The next team would be the Atlanta Braves. The Braves are one of the leaders in the National League on the pitching side. They lead the NL in batting average against and are second in strikeouts. The Braves have always been able to field good pitching teams. The problem is at the plate where they are near the bottom of the league in batting average and in the lower third in strikeouts and OPS. Other than Brian McCann, there isn’t anyone else who is a serious offensive threat. After the catcher’s .314 average, the closest is the .277 of Martin Prado. There are serious drop-offs after that culminating in Dan Uggla’s .178 average and 70 strikeouts in just over 300 at-bats. The Braves are in pretty dire need of some offense and could make a bold move by trading Jair Jurrjens, who is at his peak value right now and who I wrote last week probably isn’t going to maintain this level of performance.
With a real paucity of power in their outfield, the Braves would welcome any of the aforementioned Carlos Lee, Hunter Pence, B.J. Upton or Carlos Beltran. Even though it’s within the division, the Mets might not mind helping the Braves if it lands them someone like Jurrjens. Alfonso Soriano is a real long shot since he still has through 2014 with $18 million per year on his contract.
Before the whole Frank McCourt thing and the Los Angeles Dodgers filing for bankruptcy, there was the New York Mets, the Wilpons, and Bernie Madoff. Even though the Mets have been playing fairly well, they are still almost double-digit games out of first place in the NL East. Due to financial constraints and being in the same division as the Phillies, the Metropolitans fall into the category of out of the running. They have a number of players who are potential candidates for a change of scenery. At the top of the list is shortstop Jose Reyes who, at this point in the season, is arguably the best fantasy player in baseball. Reyes is in the final year of a four-year contract and is going to make a total of $11 million by season’s end. He certainly would be a difference maker for any team. The possible drawback for the Mets in trading him is since he is owed so much this year the team would either have to pick up a good portion of his contract or see their return package greatly limited.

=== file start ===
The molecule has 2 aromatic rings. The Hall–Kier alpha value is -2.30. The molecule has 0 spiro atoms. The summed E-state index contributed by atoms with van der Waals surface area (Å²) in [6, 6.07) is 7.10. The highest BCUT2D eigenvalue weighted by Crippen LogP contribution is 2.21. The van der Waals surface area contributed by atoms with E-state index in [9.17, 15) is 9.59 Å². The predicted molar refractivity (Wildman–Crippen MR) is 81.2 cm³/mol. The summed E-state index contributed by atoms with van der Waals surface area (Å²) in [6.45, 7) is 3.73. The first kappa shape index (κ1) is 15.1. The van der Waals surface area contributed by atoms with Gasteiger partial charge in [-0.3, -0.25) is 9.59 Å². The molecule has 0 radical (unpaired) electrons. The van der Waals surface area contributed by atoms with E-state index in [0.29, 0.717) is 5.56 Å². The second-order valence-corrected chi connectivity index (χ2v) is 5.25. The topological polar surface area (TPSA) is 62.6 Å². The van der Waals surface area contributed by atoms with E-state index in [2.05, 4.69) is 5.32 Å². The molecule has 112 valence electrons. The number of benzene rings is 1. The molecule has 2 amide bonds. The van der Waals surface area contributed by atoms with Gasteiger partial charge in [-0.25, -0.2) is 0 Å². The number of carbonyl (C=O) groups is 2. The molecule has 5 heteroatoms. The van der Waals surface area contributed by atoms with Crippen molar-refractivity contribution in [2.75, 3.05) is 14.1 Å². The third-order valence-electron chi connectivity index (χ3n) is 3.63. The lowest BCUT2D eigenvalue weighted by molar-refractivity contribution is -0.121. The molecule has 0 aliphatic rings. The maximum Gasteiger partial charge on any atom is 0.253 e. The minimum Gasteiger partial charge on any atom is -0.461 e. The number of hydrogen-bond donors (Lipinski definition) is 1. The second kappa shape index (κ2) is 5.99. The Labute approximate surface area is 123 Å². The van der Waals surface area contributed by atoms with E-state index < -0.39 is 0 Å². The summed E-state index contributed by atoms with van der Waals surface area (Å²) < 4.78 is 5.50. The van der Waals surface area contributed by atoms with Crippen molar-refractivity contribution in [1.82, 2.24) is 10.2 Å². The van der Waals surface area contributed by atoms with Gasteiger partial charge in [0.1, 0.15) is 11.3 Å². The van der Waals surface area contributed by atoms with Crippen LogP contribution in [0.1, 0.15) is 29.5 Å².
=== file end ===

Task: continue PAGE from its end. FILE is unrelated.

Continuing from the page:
In the same boat as Reyes is Carlos Beltran, who was due a total of $18.5 million this year. But finally, the Mets will be done with his contract, which has not been a good signing for New York. The 34 year old is having a productive year after all the injuries and would be a good addition for a contending team although he doesn’t run much anymore. A sticking point to a possible deal could be the full no-trade clause in his contract.
The third player the Mets could send packing is closer Francisco Rodriguez. While K-Rod has struck out better than a batter per inning, he is also allowing better than one hit per inning. He could be targeted by a team as a closer or setup man. Besides the fact he’s due to make $11.5 million in 2011, he has a $17.5 million option for 2012 that will vest if he finishes 55 games this year and is ruled healthy after the season.
This just covers a few of the teams that could be making changes soon. Much is going to happen in the weeks ahead. Surely, there will be many more rumors than actual deals but GMs will be working the phone long and hard and looking under every rock for the final piece or pieces that could send them into the playoffs or help them in future years. Fantasy owners need to be equally astute and not take anything for granted as it usually isn’t the team in first place at the halfway point that winds up drinking the Yoo-Hoo.